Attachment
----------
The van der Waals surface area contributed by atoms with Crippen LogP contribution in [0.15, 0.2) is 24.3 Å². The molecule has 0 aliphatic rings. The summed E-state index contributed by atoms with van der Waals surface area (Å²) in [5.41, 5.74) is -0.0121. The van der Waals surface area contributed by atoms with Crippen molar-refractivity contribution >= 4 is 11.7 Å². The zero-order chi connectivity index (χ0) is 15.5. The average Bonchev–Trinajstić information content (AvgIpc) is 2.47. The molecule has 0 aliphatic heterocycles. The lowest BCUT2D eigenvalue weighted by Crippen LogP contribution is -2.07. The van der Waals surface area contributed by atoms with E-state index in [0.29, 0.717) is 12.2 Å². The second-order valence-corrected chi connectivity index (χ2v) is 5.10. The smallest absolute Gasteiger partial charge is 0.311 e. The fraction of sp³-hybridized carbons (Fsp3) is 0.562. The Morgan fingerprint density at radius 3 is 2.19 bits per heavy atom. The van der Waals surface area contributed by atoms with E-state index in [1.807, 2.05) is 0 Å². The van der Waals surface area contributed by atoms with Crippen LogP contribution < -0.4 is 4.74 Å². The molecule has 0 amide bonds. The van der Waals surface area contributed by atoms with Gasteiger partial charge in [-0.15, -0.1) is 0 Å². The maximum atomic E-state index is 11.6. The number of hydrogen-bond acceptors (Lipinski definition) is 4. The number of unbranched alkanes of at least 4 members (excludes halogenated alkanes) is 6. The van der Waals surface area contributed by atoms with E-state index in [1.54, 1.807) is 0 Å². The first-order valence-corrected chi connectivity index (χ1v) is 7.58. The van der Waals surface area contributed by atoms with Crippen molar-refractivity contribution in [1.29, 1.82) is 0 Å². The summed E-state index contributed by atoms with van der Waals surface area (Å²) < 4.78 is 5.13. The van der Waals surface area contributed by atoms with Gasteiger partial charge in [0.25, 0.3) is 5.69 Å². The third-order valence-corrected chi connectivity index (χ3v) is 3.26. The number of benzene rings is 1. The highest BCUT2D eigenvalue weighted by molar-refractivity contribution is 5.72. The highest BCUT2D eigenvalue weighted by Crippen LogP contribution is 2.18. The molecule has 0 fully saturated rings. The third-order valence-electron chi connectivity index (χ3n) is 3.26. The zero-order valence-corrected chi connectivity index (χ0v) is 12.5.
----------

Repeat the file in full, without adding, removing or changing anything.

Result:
The van der Waals surface area contributed by atoms with Crippen LogP contribution in [0.15, 0.2) is 24.3 Å². The molecule has 0 aliphatic rings. The summed E-state index contributed by atoms with van der Waals surface area (Å²) in [5.41, 5.74) is -0.0121. The van der Waals surface area contributed by atoms with Crippen molar-refractivity contribution >= 4 is 11.7 Å². The zero-order chi connectivity index (χ0) is 15.5. The average Bonchev–Trinajstić information content (AvgIpc) is 2.47. The molecule has 0 aliphatic heterocycles. The lowest BCUT2D eigenvalue weighted by Crippen LogP contribution is -2.07. The van der Waals surface area contributed by atoms with E-state index in [0.29, 0.717) is 12.2 Å². The second-order valence-corrected chi connectivity index (χ2v) is 5.10. The smallest absolute Gasteiger partial charge is 0.311 e. The fraction of sp³-hybridized carbons (Fsp3) is 0.562. The Morgan fingerprint density at radius 3 is 2.19 bits per heavy atom. The van der Waals surface area contributed by atoms with E-state index in [1.807, 2.05) is 0 Å². The van der Waals surface area contributed by atoms with Crippen LogP contribution < -0.4 is 4.74 Å². The molecule has 0 amide bonds. The van der Waals surface area contributed by atoms with Gasteiger partial charge in [-0.15, -0.1) is 0 Å². The maximum atomic E-state index is 11.6. The number of hydrogen-bond acceptors (Lipinski definition) is 4. The number of unbranched alkanes of at least 4 members (excludes halogenated alkanes) is 6. The van der Waals surface area contributed by atoms with E-state index in [1.54, 1.807) is 0 Å². The first-order valence-corrected chi connectivity index (χ1v) is 7.58. The van der Waals surface area contributed by atoms with Crippen molar-refractivity contribution in [1.29, 1.82) is 0 Å². The summed E-state index contributed by atoms with van der Waals surface area (Å²) < 4.78 is 5.13. The van der Waals surface area contributed by atoms with Gasteiger partial charge in [0.25, 0.3) is 5.69 Å². The third-order valence-corrected chi connectivity index (χ3v) is 3.26. The number of benzene rings is 1. The highest BCUT2D eigenvalue weighted by molar-refractivity contribution is 5.72. The highest BCUT2D eigenvalue weighted by Crippen LogP contribution is 2.18. The molecule has 0 fully saturated rings. The third-order valence-electron chi connectivity index (χ3n) is 3.26. The zero-order valence-corrected chi connectivity index (χ0v) is 12.5.